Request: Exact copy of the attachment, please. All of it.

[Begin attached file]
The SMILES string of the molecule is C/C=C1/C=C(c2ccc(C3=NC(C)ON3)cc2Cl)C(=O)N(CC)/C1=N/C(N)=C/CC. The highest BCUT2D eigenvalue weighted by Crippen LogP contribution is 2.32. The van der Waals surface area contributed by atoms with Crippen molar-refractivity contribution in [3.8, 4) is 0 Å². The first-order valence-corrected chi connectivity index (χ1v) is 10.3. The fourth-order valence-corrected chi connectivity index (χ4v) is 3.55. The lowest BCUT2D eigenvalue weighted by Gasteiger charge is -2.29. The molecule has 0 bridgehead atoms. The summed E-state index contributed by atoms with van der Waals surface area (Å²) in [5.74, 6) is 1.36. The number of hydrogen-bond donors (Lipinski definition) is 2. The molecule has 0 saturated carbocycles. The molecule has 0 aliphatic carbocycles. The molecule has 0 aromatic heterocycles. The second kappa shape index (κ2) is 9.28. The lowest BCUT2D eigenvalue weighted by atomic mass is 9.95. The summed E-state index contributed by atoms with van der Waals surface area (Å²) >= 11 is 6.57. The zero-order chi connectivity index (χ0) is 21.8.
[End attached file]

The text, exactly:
The SMILES string of the molecule is C/C=C1/C=C(c2ccc(C3=NC(C)ON3)cc2Cl)C(=O)N(CC)/C1=N/C(N)=C/CC. The highest BCUT2D eigenvalue weighted by Crippen LogP contribution is 2.32. The van der Waals surface area contributed by atoms with Crippen molar-refractivity contribution in [3.8, 4) is 0 Å². The first-order valence-corrected chi connectivity index (χ1v) is 10.3. The fourth-order valence-corrected chi connectivity index (χ4v) is 3.55. The lowest BCUT2D eigenvalue weighted by Gasteiger charge is -2.29. The molecule has 0 bridgehead atoms. The summed E-state index contributed by atoms with van der Waals surface area (Å²) in [5.74, 6) is 1.36. The number of hydrogen-bond donors (Lipinski definition) is 2. The molecule has 0 saturated carbocycles. The molecule has 0 aliphatic carbocycles. The molecule has 0 aromatic heterocycles. The second kappa shape index (κ2) is 9.28. The lowest BCUT2D eigenvalue weighted by atomic mass is 9.95. The summed E-state index contributed by atoms with van der Waals surface area (Å²) >= 11 is 6.57. The zero-order chi connectivity index (χ0) is 21.8.